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How Jean-Philippe Courtois is building success at Microsoft

How Jean-Philippe Courtois is building success at Microsoft

Microsoft's executive vice president outlines how the company is enabling success across the globe

Elly Yates-Roberts |

This article was originally published in the Autumn 2018 issue of The Record.

At Future Decoded late last year, you told businesses that they ‘need to disrupt before they are disrupted’. How is Microsoft helping organisations to do this?
Disruption is real. Currently, 93% of executives believe their industry will be disrupted at some point in the next five years, but only 20% feel they’re prepared to address it. As digitalisation takes over the world, every organisation and industry must evolve their business and technology landscape to address new competitive forces. At Microsoft, we are uniquely positioned to help our customers imagine new possibilities, so they can stay ahead of the curve. From our agile platforms and solutions to our breadth of technologies that prioritise flexibility, integration and trust. But digital transformation is not simply about technology – it requires business leaders to re-envision their business models and embrace a different way of bringing people, data and processes together to create new value for customers.

Digital transformation is now front of mind for businesses the world over. What are the most impressive examples of digital transformation that you have recently witnessed?
It’s truly incredible to see how companies of all sizes are transforming, but for me, the retail industry is one of the bravest and most innovative. Faced with long term challenges from dwindling sales in store, retailers are embracing new technologies at breakneck speed, in a bid to reimagine the customer experience, drive sales and boost growth. H&M, the second-largest clothing retailer in the world, is one example. We worked with H&M to create an interactive, in-store mirror that leverages the high footfall of its Times Square retail store to drive higher engagement and sales. The mirror is powered by Microsoft Azure and its various cognitive solutions tools, including face and speech recognition, which kick into gear when a customer walks up to the mirror. The mirror can then interact with customers, helping take pictures of their new outfits and offering fashion advice. In addition to providing customers with a fun, novel experience, H&M has also benefitted with 86% of visitors interacting with QR codes and sharing their discounts, in addition to gaining subscribers to its newsletter.

Another great example is US supermarket giant Kroger, which is transforming in-store displays with IoT technology. We helped create Kroger EDGE, a new Azure-powered signage solution that replaces cardboard labels with a digital alternative. The solution not only saves precious human resources by eliminating the need to update displays manually, but also allows Kroger to reduce its carbon footprint, by using low-powered labels with no physical waste.

What advice would you give to those organisations looking to begin their digital transformation journey?
Whenever I meet with customers I tell them that successful digital transformation starts with a culture transformation that engages the hearts and minds of their employees. Organisations need to be incredibly clear about their purpose, investing energy at every level. It’s going beyond the brain, to the heart, to the soul. Using Microsoft as an example, our culture is focused on a growth mindset, a deep appetite for continual learning and a culture of experimentation and risk taking – trying and learning fast. Transformation isn’t easy, it’s a long-term journey and ultimately it will be the people in your organisation that drive your success.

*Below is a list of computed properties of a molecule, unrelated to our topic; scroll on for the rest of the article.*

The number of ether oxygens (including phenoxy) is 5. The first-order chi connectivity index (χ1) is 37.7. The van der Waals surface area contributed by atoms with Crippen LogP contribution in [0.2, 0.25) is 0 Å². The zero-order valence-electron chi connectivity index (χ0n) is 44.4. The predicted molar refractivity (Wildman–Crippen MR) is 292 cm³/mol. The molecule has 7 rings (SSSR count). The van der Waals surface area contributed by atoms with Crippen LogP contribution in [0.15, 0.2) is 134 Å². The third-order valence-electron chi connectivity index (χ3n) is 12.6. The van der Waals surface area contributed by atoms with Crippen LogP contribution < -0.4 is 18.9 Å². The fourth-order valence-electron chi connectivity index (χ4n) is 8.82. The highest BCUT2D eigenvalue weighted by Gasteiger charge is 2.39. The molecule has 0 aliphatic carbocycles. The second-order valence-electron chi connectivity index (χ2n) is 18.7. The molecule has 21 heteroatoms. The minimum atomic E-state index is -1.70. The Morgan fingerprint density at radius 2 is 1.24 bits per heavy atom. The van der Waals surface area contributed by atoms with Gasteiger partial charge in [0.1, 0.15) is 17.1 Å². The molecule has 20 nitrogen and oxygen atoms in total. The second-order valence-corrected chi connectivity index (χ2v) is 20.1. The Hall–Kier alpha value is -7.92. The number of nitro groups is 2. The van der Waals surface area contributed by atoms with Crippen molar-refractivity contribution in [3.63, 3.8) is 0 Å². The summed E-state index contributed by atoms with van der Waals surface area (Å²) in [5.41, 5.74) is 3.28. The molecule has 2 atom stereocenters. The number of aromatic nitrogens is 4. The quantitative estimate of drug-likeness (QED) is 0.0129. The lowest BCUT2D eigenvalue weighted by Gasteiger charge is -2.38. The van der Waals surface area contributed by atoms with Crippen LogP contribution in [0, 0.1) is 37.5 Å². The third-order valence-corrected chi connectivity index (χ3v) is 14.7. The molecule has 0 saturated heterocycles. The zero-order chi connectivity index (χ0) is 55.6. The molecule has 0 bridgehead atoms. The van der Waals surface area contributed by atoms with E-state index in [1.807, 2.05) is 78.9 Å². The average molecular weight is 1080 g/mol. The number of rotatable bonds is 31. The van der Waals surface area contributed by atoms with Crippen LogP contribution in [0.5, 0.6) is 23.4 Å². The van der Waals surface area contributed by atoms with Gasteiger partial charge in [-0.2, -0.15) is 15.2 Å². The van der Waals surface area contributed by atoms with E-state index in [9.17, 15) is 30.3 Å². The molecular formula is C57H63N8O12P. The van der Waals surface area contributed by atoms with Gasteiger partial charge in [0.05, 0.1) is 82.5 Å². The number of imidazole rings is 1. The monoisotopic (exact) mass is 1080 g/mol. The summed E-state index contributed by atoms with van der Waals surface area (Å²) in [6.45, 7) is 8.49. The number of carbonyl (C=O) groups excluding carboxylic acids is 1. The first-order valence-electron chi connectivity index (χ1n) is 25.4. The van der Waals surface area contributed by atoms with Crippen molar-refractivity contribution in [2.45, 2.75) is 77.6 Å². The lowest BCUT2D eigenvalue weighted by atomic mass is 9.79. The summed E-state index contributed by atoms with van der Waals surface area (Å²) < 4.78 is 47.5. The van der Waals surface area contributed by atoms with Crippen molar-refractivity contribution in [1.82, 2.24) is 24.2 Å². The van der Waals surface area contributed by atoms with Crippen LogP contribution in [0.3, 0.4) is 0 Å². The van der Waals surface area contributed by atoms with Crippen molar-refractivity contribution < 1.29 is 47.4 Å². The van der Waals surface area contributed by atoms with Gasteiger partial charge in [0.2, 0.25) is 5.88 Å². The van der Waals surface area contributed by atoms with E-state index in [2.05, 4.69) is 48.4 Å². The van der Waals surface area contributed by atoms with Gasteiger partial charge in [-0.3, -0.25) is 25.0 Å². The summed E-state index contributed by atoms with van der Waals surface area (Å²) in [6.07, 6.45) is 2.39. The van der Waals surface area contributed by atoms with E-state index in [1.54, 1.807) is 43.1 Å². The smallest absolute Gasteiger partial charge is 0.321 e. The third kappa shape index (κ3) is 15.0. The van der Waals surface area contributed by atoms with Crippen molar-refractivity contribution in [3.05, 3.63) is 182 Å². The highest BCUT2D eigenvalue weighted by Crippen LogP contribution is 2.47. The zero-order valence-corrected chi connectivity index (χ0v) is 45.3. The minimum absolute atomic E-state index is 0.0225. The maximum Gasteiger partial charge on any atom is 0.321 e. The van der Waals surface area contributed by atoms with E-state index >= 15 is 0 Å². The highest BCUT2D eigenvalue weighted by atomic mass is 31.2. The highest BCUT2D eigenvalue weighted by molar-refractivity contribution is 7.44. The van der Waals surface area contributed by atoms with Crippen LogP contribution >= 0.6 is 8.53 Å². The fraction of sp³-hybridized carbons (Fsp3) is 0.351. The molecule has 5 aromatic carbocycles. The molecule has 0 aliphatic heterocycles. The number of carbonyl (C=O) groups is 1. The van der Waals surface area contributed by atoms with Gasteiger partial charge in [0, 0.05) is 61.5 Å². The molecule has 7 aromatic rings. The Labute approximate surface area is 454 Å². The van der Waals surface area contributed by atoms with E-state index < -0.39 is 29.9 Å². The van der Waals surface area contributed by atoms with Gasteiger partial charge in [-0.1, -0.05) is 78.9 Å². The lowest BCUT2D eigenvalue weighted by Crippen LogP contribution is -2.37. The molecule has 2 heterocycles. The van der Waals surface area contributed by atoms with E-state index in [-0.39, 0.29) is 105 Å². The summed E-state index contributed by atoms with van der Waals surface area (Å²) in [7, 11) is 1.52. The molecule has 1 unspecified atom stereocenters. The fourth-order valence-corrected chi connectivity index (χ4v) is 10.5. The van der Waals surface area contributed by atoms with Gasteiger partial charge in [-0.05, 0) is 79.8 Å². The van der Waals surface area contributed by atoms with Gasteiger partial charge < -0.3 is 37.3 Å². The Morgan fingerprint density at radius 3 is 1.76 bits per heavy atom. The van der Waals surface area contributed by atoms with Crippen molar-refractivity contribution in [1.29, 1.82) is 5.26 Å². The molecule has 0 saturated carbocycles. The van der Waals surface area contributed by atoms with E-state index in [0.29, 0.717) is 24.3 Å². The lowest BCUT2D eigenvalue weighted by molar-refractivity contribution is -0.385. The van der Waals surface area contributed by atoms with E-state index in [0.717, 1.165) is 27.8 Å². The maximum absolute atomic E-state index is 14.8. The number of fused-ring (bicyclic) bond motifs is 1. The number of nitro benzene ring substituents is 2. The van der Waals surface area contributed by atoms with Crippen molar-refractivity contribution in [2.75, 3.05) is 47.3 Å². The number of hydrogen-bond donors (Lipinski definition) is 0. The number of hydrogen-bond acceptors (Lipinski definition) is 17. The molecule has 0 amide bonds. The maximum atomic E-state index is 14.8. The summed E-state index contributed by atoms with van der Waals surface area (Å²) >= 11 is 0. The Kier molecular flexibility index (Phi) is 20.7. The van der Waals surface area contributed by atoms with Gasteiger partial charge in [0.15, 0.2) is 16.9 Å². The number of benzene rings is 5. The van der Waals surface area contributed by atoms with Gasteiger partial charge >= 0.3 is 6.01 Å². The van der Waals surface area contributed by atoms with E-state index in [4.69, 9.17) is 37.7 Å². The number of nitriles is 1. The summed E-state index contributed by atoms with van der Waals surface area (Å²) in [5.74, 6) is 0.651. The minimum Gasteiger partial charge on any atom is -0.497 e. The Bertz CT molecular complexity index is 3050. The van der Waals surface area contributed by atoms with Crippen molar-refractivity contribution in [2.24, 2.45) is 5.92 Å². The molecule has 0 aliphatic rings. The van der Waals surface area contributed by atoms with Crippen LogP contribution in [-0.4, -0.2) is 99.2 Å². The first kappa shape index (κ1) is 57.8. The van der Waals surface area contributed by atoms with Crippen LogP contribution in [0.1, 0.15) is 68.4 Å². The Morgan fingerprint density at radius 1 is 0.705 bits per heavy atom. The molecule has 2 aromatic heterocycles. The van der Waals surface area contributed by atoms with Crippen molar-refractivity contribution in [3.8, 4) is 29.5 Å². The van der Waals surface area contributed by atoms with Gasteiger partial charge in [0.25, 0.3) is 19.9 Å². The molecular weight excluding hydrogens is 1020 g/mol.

What innovative technologies do you think have the most potential to transform enterprise business in the coming years?
Three of the technologies I am most excited about are the internet of things (IoT), mixed reality and artificial intelligence (AI). In the next 10 years, nearly all our devices will be connected. These devices are all becoming so smart that they can power advanced algorithms that help them see, listen, reason and predict, without requiring always on connectivity in the cloud. This is what we call the intelligent edge, and it will define the next wave of innovation – not just for business but also how we address some of the world’s most pressing problems. Capital goods leader CNH Industrial, for example, has created a new generation of connected agricultural tractors with a built-in set of services using data that has been gathered during machine operation. Now with advanced telematics integrated into the company’s Service Delivery Platform, fleet managers have a closer understanding of fuel consumption and can share this data with suppliers. 

Mixed reality has the potential to help customers and businesses across the globe do things that until now, have never been possible – from immersive training experiences, to remote assistance and instant collaboration with dispersed global teams. These experiences will help businesses and their employees complete crucial tasks faster, safer and more efficiently, while creating new ways to connect to customers and partners. Ford is one company using mixed reality to reinvent the way it designs products. Ford uses Microsoft HoloLens to combine 3D digital holograms with clay models and physical production vehicles, meaning processes that once took days can now be accomplished in hours.